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Shipping is missing out on real benefits of data analysis

Low-cost artificial intelligence and machine learning tools can unlock the value in data collected on board vessels

THE use of intelligent shipboard data has evolved at an astonishing pace over the past five years. We have moved from handwritten entries into the engine room logbook to artificial intelligence tools assessing and managing vessel machinery. Onboard operations have been transformed.

Innovations such as the cloud, cognitive analytics, the Industrial Internet of Things (IIoT), and advanced cybersecurity tools are improving vessel operations. As more tech-savvy executives step into leadership positions at ship owning and managing companies, and as engineers who grew up with high-tech gadgets occupy shipboard engine control rooms, the maritime industry is on a path to understanding the value of smart data collected onboard.

However, while there is broad agreement that technology trends are pointing to increased use of artificial intelligence, it’s clear that the full benefits of digitalisation are not understood. In a survey of maritime executives, only one in eight respondents reported using a predictive analytics tool — and none of them were using any form of artificial intelligence.

There are now inexpensive tools using artificial intelligence and machine learning available in the maritime sector that would enable management to access the full value of the data their vessels are already collecting. Even so, based on input SparkCognition has received from shipowners and ship managers, less than 5% of the data collected from sensors of shipboard machinery is analysed for performance analysis purposes. That analysis is gold to a data scientist who understands marine operations.

Insights gained from the terabytes of data being collected from shipboard machinery sensors present opportunities to prevent unscheduled downtime, optimise maintenance planning, and reduce capital replacement costs.

The challenge used to be how to collect data but today it is how to best distill that data into actionable guidance. Ships have a widely disparate set of machines with differing operating parameters. While much attention will be devoted to the more critical assets including marine propulsion units, generators, lubricating systems, and assets specific to a ship such as the cryogenic equipment on LNG tankers, a failure of a humble pump could have a considerable impact on the capability of the vessel.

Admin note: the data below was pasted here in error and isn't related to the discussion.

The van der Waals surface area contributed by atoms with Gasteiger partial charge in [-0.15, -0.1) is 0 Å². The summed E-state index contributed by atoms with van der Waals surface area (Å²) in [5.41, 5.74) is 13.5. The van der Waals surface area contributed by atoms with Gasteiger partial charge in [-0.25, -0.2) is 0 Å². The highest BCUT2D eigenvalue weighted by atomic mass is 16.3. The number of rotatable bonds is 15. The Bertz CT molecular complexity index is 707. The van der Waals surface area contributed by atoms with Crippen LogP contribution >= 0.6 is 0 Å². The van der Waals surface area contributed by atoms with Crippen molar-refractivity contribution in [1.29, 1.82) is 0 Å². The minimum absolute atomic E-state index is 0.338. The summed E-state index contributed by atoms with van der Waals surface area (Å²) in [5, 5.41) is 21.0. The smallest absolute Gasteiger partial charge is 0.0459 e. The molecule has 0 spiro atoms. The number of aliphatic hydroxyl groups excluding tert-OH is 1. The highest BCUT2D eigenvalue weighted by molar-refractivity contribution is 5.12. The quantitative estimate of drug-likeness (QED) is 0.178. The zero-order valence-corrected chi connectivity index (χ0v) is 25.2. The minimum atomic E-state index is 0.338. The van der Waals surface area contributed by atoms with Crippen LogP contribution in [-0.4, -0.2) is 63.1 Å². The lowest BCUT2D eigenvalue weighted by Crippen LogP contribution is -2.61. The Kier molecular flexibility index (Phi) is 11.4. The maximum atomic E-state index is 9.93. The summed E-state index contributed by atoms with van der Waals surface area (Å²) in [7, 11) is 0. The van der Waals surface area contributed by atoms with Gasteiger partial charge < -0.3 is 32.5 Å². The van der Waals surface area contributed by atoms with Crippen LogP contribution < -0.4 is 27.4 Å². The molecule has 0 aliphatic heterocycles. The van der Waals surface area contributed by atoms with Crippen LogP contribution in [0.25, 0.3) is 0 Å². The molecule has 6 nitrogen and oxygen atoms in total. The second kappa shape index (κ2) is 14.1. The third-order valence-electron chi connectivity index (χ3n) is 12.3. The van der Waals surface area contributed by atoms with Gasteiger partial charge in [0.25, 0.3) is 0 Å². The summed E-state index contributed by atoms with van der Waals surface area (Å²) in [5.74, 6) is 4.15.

Engineering management is eager to have the best toolbox available to provide deep understanding of all systems, and how anomalous behaviour (or failure) of one can have a major impact on the engineering plant somewhere downstream.

Artificial intelligence tools ingest operating data from shipboard sensors and classify it into normal behaviour or anomalies. Once this classification is done, an automated model-building system writes targeted rules that allow deeper insights into the machine’s operation. This tool provides a more comprehensive understanding of how the machine behaves in all its operating states.

In a recent case, the manufacturer of a critical asset believed that its machine had seven operating states, but automated model-building (combined with more operating data) found two additional operating states of which the manufacturer was unaware.

Natural language processing is another essential tool that is poised to make a difference in the maritime industry. This technology digests hundreds of equipment manuals, making them searchable and enabling human-to-text interactions. The information of this detail and quality allows managers to uncover new insights and make more informed engineering decisions. This results in decreased downtime (and off-hire) as sharing the data with in-voyage engineers, ashore managers, classification societies, and even ship repair yards enables a streamlined approach to reacting to suboptimal conditions before harm is caused to the machinery. Natural language processing tools also enable better forward planning for maintenance and capital replacement.

Given the role of AI in analysing data, detecting anomalies, predicting failure, and protecting assets with cognitive-based maintenance programs, it is rapidly becoming a requirement in the offices of forward-thinking vessel owners and managers. We’ve come a long way from relying on paper logbooks for data, and given the numerous areas where AI is already providing concrete returns, it’s exciting to see what comes next.


Walter Mitchell

Walter Mitchell is maritime director of artificial intelligence company SparkCognition


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